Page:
Japanese sushi has become a trendy meal in the United States over the past few years. However, its place in Japanese food is often misunderstood or mischaracterized. Those fearful of bellying up to a sushi bar are often shocked to find that sushi is not raw fish, but vinegar-flavored rice that accompanies some Japanese meals. Originally, sushi was used to wrap and preserve fish — the actual rice was not eaten.
The hand-formed balls of sushi (Nigirizushi) topped with delicately sliced raw fish (sashimi) has become the image of sushi. These one-bite pieces are dressed with wasabi, distant cousin to horseradish, and topped with salmon eggs (ikura), or a sweet little omelet (tamago). Combining these types of ingredients into one bowl, sprinkled atop a bed of sushi rice, is known as chirashi. And, the rolled sushi (makizushi) — like the Americanized California Roll — provides similar tastes.
The raw fish characterization, however, has some merit. The Japanese place an emphasis on freshness and purity. Japanese food experts, Michael Ashkenazi and Jeanne Jacob, remind us in The Essence of Japanese Cuisine that raw foods are as close as possible to the natural state of the foodstuffs. Rawness embodies the natural flavor…the true essence of fish.” To capture this “freshness” some chefs slice fish while it is still alive (ikizukukuri), while a few other daring souls take it a step further and eat select fish live, without preparation.
These culturally unique practices give birth to most stereotypes of Japanese dining, yet there is so much more to Japanese cuisine beyond this “raw fish” image. Too better understand Japanese food, consider some historic and cultural influences.
Like much of Japan’s early culture, the food is influenced by China. While Japan remained self contained and unwelcoming to outsiders over the centuries, Westerners eventually began to exchange and trade with Japan. This is when the Portuguese introduced the deep frying (tempura) and when Japan added bread (pan) to its diet and to its lexicon.
Japanese foods, however, are mostly the product of their own unique culture. A mix handed down from the Feudal era’s Samurai warrior, a common following of the Shinto religion resulted in a simple, pure, and adequate dining that honors nature and the seasons.
Samurai ideology dominated Japans for centuries, placing an importance on frugality and minimalism. A Samurai was meant to be loyal to his master and content with what he had. Under constant threat of a possible attack from competing clans, leading Samurai had to stay on alert, causing them to favor smaller quantities and little elaboration. Today’s no-frills meals (ichiju issai) that constitute a typical Japanese dinner are comprised of three items: soup, rice and a side dish. Ichiju issai basically refers to a “one-soup, one vegetable” format. The soup is usually a mild broth based from soy bean paste (miso), which is served with cubes of tofu and scallions. The rice is served unseasoned. The side dish is commonly a pickled vegetable although recent generations have come to expect the side dish to be a meat or fish.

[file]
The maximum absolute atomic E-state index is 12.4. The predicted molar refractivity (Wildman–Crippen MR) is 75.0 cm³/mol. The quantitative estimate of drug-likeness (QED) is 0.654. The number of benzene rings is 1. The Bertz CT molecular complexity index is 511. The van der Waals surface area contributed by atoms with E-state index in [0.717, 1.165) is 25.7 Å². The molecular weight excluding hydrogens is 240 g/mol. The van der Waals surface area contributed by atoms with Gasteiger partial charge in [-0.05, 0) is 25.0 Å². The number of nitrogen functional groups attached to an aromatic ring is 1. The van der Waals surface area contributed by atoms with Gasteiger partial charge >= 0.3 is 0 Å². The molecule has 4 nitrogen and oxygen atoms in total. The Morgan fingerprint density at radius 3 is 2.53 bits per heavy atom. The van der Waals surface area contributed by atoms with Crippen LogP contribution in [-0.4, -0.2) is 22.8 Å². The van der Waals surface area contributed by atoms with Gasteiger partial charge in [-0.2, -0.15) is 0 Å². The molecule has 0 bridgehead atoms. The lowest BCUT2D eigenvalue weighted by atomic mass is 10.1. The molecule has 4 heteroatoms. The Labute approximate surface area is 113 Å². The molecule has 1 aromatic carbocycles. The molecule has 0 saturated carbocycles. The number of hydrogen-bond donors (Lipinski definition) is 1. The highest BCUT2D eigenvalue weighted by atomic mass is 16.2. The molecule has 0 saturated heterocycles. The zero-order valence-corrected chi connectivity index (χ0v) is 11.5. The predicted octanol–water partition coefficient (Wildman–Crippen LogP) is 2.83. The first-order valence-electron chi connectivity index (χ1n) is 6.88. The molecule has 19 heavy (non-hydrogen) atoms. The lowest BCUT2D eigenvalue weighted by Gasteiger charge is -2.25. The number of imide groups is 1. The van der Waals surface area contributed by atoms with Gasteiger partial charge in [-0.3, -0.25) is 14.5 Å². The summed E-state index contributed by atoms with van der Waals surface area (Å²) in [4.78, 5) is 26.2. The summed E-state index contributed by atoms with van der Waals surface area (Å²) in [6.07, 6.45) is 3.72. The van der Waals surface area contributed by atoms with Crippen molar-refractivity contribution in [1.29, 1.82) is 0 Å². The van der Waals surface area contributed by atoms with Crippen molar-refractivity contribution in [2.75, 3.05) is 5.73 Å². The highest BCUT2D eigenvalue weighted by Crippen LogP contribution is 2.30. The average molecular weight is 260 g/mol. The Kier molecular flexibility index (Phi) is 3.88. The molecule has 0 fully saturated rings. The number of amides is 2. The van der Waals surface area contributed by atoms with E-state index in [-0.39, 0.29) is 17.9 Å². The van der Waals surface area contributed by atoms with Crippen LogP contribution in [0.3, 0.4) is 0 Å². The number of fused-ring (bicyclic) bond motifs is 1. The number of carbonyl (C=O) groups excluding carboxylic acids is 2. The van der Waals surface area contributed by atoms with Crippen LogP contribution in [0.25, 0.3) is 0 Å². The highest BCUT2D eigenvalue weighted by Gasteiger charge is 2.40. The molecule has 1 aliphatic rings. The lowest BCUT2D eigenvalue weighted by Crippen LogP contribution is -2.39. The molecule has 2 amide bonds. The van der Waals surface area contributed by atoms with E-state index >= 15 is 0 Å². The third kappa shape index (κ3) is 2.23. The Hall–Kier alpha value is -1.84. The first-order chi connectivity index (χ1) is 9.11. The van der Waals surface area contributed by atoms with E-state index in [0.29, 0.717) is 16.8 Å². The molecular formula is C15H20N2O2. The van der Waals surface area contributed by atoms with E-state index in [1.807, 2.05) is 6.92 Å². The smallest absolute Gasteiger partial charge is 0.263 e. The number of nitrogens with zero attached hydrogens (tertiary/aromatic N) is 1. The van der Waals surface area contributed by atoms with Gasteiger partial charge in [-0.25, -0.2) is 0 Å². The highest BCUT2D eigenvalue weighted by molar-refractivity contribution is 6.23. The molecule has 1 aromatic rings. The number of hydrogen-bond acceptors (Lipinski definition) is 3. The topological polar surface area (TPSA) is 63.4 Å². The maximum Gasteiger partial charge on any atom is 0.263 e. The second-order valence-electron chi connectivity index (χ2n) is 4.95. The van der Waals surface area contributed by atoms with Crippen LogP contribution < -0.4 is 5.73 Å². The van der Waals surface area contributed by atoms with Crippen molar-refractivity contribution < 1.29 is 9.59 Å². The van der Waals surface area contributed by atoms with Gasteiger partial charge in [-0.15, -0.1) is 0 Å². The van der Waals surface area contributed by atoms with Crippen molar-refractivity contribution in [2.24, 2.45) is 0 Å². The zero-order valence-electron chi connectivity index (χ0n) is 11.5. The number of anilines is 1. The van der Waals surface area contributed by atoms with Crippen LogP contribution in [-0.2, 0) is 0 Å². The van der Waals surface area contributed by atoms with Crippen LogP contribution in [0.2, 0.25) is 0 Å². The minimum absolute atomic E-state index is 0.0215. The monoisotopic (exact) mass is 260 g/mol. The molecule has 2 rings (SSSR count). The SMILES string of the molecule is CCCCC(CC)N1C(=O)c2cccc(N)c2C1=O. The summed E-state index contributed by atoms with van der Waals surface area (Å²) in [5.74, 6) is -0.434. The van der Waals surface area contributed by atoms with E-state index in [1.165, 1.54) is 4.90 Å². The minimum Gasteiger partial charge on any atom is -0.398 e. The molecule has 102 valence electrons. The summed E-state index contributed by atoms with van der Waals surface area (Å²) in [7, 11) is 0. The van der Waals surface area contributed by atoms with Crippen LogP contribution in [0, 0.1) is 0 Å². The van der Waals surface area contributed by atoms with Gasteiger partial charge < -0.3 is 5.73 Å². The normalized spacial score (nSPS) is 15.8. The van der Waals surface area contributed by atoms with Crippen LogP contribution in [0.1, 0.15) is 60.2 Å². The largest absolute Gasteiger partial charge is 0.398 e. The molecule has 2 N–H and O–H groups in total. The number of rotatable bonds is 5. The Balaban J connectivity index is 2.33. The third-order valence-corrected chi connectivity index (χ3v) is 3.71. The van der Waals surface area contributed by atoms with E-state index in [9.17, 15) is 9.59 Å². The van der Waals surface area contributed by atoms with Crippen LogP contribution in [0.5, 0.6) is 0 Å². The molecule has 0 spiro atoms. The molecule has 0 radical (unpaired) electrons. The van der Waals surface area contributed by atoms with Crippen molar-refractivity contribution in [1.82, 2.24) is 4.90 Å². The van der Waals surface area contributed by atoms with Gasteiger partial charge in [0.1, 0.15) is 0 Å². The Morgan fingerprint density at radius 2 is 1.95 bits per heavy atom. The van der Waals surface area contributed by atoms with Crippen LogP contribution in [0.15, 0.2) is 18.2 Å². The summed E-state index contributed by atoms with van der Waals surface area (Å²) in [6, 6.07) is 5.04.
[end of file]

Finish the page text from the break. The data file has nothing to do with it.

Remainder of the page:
The rice (gohan) is unquestionably the staple of the Japanese diet. Today, Japanese consume about 70 kg, or 154 pounds, of rice per year. It commonly accompanies three meals a day much like bread does in America. Good gohan requires the proper flavor, just the right stickiness and a visible white shine. Special parties gather near the fields where the first rice of the season (shinmai) is harvested to enjoy it before the sugar has become starched during the short transfer from field to market.
In addition to freshness, Japanese dishes achieve balance and an influence of the Shinto religion. Japanese cooks seek a happy mix of flavors from the mountain and sea (yama no sachi, umi no sachi). Shinto highly regards the change of the seasons, which becomes apparent in the design of a Japanese meal. Much like the three-line haiku poem requires a reference to the season (kigo), a well prepared Japanese dish must have the appropriate seasonal food (shun) at the peak of perfection.
Seek the proper shun on your next visit to a Japanese restaurant, or try to balance your own home-cooked meal.
Japanese Food Terms
nabe (nah-beh): a one-pot meal
kanpai (kam-pie): stated like a toast, “Cheers!”
Itadakimasu (ee-tah-dah-kee-ma-s): stated before each meal, meaning “I will take this”
gochisousama (goh-chi-soh-sa-ma): said after a meal, meaning thank you for this meal
bento (ben-toe): box containing neatly prepared foods, often on the go
ohashi (oh-hah-she): chopsticks
tako (tah-koh): octopus
mizu (me-zoo): water
edamame (eh-dah-mah-meh): boiled soy beans
nori (noh-ree): dried pressed seaweed
6 cups water
2 tablespoon Fish stock power
4 tablespoon miso (soy bean) paste
1 cup of daikon radish
1 cup tofu cubed into ½ inch cubes
1/4 cup green onions, sliced
Bring water and fish stock to a boil. Add daikon, tofu, and cook them until daikon is tender and transparent, about 5-7 minutes at medium-high heat. Reduce to medium-low heat. Dissolve soy bean paste into water to preserve the miso flavor. Do not let the soup boil. Add green onions during last two minutes.
Select jumbo shrimp, Japanese eggplant, zucchini and/or squash.
Peel and devein shrimp; clean and slice vegetables into 1/4 inch pieces.
Batter: 1 egg, 1 1/4cup flour, 1/2 tsp. salt, 1 cup of water, and 3 ice cubes.
Mix batter well. Bring deep frying pan of vegetable oil to 375 degrees. Dip shrimp and vegetables in batter, and fry until golden brown.
Remove, drain, and serve.
Optional Dipping Sauce: Buy “tsuyu no moto” from a Japanese store, and grated daikon.
Purchase edamame (green soy beans) at most any large grocery store. Rinse and sort. Drop in boiling very salty water for 10 minutes. Drain and cool.
Of course, any or all of these should be accompanied by Japanese rice.